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  • Writer's pictureThe Wild Foodie

River Crouch Fishing in January

Updated: May 2, 2019

Fishing the River Crouch 31st Jan 2010

I had been chasing my Dad to go fishing since Christmas and finally we both had a weekend that was good for both of us.

On the Saturday I had managed to get into town and visit a local Fishing tackle shop – Big Fish. 2 small bags of squid, 2 packets of Joey mackerel and 50 lugworms later I decided that I wasn’t going to be beaten by the snowy water and if it came down to bait we would definitely catch!

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After a brief chat with the guys in the tackle shop I was even more determined as they told me that we would not stand a chance as the Sprats where in the river!! Also, apparently there was so many that ‘you couldn’t turn an outboard on without churning them up!’. What they were trying to tell me was whilst there was such a plentiful source of food in the river why would the fish feed on anything else.. This wasn’t my worry, I was still thinking about the melt water and its effects on the fish.. Where they still offshore in the deep?

This morning (January 31st) I woke up to early and had to wait until my trip could begin. This time my Dad had said that we wouldn’t fish the flood with rods but instead fish a drift net on the chance of picking up a few herrings. We motored up as far as the River Roach and shot the nets. The tide today was huge and the speed of it made us underestimate a certain marker buoy.. Unfortunately the far left quarter of the net ended wrapped around the buoy and even though we tried to pull it off with the skiff we were unsuccessful. The net had to be cut – without a knife might I add, it’s amazing what you can do with a shackle and anchor! Our new and much shorter net was repaired and re-shot for the run into Burnham. As the shot progressed we could see another boat also shooting their Herring nets, as apposed to us shooting their drift nets far closer to the shore, whilst our nets were fishing we decided to motor over and see if the second boat was having any luck. We got there to find that they had had more luck but we had a common problem. This time they had caught a large piece of aluminium and this had folded their net in two, however, they did have 4 or 5 Herring in the net! We said our goodbyes and returned to our net as it neared the 8 knot buoys that mark the first moorings of Burnham.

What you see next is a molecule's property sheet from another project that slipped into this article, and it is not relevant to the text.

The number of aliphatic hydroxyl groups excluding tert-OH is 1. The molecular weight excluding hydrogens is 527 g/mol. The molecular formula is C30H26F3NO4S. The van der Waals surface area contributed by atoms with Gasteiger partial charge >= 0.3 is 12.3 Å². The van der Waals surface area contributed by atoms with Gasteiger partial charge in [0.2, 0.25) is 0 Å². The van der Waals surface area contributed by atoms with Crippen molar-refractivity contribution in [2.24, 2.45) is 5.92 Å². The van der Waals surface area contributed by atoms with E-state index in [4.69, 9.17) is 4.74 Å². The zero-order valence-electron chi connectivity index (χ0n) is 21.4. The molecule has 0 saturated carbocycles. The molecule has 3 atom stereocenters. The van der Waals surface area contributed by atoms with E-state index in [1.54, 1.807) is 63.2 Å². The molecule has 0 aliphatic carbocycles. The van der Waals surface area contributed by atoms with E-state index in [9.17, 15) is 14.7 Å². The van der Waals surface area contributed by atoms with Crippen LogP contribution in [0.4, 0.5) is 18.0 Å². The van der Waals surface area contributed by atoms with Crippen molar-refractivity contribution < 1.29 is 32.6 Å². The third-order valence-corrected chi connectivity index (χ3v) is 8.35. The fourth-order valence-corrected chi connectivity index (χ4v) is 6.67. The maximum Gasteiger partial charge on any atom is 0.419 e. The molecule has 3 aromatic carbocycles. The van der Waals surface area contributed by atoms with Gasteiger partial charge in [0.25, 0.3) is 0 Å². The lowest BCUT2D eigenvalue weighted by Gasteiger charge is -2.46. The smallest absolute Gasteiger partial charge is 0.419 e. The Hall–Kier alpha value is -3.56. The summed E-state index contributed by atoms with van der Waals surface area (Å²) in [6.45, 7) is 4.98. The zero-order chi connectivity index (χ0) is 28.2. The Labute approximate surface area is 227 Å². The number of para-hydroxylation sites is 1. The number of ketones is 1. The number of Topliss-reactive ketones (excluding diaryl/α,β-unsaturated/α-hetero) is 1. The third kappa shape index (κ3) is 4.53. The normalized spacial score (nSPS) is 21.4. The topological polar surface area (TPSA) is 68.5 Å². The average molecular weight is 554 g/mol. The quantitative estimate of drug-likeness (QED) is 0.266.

After pulling in the drift net a second time (which is a little cold on the hands this early in the year!) we discovered that we had not been as lucky as the other boat and the net was empty, we quickly decided to head back to the fishing boat (moored at the Rice and Cole end of Burnham moorings) and get a brew on!

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The tide was still roaring when we returned and once warmed up with a hot cup of tea we decided to go for lug and whole squid bates searching for a quarry of codling or a very greedy straggler of a whiting.

River Crouch Fishing January
River Crouch Fishing January

No fish, no bites but the January day were stunning with relatively no wind and not a cloud in the sky. We had planned to drop the three hoop nets over the side but when the River Crouch is running like that there was no way that they would hold bottom let alone have a chance of catching any fish.

The calm afternoon progressed and as we drunk mug after mug of tea we were treated by the show that is nature. Squadrons of Brent Geese, huge flocks of Green Plovers and even a set of seven Avocets passed over head to their new and it seems ever more successful RSPB sanctuary at Wallasea.

Eventually the tide slowed and we were able to bait one hoop net with the Joey Mackerel and rig up two rods with Paternoster rigs and small lug and squid baits again hoping for Dabs.

The excitement was short lived and we were soon out of sunlight and the trip was over. No fish, no bites and a much shorter drift net, but hey ho, how can you be disappointed when you finish a trip to this sight!

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